The National Film and Video Censors Board (NFVCB) said it seized uncensored, unclassified and pirated films worth over N300 million and prosecuted five suspected pirates in 2017.

DVDs for sale are pictured in a store on September 24, 2013 in Accra. The new film by Ghanaian-Nigerian director Pascal Amanfo “Boko Haram” has been banned by censors in Ghana and shunned by cinema owners in Nigeria. AFP PHOTO

Mr Adedayo Thomas, Executive Director of the board made the disclosure on Friday while briefing the NFVCB Board members on its operations for the past year.

Thomas said that the items were confiscated at Alaba International Market, Lagos, Kubwa, Banex Plaza and Wuse Market in Abuja, as well as Benin City in Edo, and then in Kaduna.

According to him, the seized items include; production equipment, DVD’s, CD copies of 20 in 1 video films, unclassified foreign and local films, as well as pornographic materials.

He added that the suspects arrested during the period were already charged to court in accordance with the enabling laws of the board.

“Our enforcement drive resulted to the removal of these unapproved film and video works with street value of over N300 million.

“This will serve as deterrent and also prevent such illegal products from selling in the market at the expense of genuine ones.

“The creative industry is acclaimed to have contributed 1.4 per cent to Nigeria’s GDP, and it can do more for owners, producers and distributors of films and video works to get value from their investment.

“If the sector is in a mess, investors will not come, that is why we are cleaning the market for the film owners to enjoy the rewards for their works,’’ he said.

Thomas noted that the prosecution of five suspects secured by the board during the year was its first since it was established.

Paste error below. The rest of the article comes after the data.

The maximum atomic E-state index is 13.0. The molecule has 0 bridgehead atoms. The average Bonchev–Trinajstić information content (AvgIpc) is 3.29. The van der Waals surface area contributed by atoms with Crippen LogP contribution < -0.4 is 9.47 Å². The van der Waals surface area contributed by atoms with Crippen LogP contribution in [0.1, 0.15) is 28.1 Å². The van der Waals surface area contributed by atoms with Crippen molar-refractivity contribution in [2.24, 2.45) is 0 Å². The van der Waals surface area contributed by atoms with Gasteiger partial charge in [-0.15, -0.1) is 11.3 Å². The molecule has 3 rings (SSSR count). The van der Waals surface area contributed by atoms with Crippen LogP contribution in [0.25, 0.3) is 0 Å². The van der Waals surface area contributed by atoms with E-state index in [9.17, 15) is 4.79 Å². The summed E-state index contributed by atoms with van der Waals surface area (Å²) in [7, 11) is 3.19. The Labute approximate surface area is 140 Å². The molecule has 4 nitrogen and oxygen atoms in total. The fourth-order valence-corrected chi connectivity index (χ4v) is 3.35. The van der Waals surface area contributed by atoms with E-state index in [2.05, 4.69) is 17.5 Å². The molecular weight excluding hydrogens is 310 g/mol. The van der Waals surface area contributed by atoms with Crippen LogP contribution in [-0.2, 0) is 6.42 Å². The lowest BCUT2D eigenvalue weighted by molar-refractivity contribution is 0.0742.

He attributed the success recorded by the board during the period to the unrelenting activities of its Task Force, a body constituted to champion the raid of illegal film outlets across Nigeria.

He added that the board has secured the collaboration of the Nigerian Police Force, which has speed up the arrest and prosecution of film and video business offenders.

Thomas said the Task Force’s mandate was to rid the Nigerian market of unapproved distributions, unlicensed distributors and exhibitors, among other functions.

“The Task Force was able to carry out strategic enforcement against films and video works not licensed for distribution in Nigeria.

“It is to also halt persons not licensed to carry out distribution of films and video works in Nigeria, especially at the popular film and video distribution hub call Alaba International Market,’’ he said.

Thomas said that the board, having noticed the increasing rate of illegal distribution of films on You-tube and other internet platforms, has reviewed its online distribution framework in collaboration with Google and other relevant stakeholders.

He added that filmmakers now realize increase revenue from cinemas because of the unrelenting monitoring of the cinemas by the board.

NAN reports that the NFCVB, established in 1993, regulates the films and video industry in Nigeria.

It is empowered by law to classify all films and videos, whether imported or produced locally, and also register all films and videos outlet across the country, among other functions.(NAN)


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